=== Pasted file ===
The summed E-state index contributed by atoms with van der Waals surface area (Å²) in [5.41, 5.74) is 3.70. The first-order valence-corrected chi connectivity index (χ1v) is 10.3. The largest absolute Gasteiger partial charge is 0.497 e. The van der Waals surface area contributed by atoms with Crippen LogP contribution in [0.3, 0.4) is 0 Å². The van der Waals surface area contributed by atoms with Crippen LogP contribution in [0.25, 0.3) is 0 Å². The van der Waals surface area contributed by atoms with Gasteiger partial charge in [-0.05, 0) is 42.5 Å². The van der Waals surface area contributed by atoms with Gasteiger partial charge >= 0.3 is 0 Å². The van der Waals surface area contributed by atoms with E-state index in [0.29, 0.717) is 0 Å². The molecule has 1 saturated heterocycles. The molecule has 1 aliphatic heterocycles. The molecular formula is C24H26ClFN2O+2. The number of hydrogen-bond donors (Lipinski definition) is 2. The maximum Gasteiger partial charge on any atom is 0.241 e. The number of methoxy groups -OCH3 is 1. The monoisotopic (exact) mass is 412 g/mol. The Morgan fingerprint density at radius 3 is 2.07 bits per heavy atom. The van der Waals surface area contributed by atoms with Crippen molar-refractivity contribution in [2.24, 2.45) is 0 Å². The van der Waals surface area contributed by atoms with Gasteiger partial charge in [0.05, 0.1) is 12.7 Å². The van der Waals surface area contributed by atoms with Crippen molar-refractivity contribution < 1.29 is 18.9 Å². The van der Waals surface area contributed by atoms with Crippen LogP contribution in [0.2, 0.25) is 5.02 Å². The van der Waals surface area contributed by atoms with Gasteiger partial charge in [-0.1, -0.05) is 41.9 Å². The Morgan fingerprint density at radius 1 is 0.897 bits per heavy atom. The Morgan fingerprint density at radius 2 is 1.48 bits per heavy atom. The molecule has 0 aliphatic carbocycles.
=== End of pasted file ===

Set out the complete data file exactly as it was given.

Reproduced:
The summed E-state index contributed by atoms with van der Waals surface area (Å²) in [5.41, 5.74) is 3.70. The first-order valence-corrected chi connectivity index (χ1v) is 10.3. The largest absolute Gasteiger partial charge is 0.497 e. The van der Waals surface area contributed by atoms with Crippen LogP contribution in [0.3, 0.4) is 0 Å². The van der Waals surface area contributed by atoms with Crippen LogP contribution in [0.25, 0.3) is 0 Å². The van der Waals surface area contributed by atoms with Gasteiger partial charge in [-0.05, 0) is 42.5 Å². The van der Waals surface area contributed by atoms with Gasteiger partial charge >= 0.3 is 0 Å². The van der Waals surface area contributed by atoms with E-state index in [0.29, 0.717) is 0 Å². The molecule has 1 saturated heterocycles. The molecule has 1 aliphatic heterocycles. The molecular formula is C24H26ClFN2O+2. The number of hydrogen-bond donors (Lipinski definition) is 2. The maximum Gasteiger partial charge on any atom is 0.241 e. The number of methoxy groups -OCH3 is 1. The monoisotopic (exact) mass is 412 g/mol. The Morgan fingerprint density at radius 3 is 2.07 bits per heavy atom. The van der Waals surface area contributed by atoms with Crippen molar-refractivity contribution in [2.24, 2.45) is 0 Å². The van der Waals surface area contributed by atoms with Gasteiger partial charge in [0.05, 0.1) is 12.7 Å². The van der Waals surface area contributed by atoms with Crippen molar-refractivity contribution < 1.29 is 18.9 Å². The van der Waals surface area contributed by atoms with Crippen LogP contribution in [0.2, 0.25) is 5.02 Å². The van der Waals surface area contributed by atoms with Gasteiger partial charge in [-0.1, -0.05) is 41.9 Å². The Morgan fingerprint density at radius 1 is 0.897 bits per heavy atom. The Morgan fingerprint density at radius 2 is 1.48 bits per heavy atom. The molecule has 0 aliphatic carbocycles.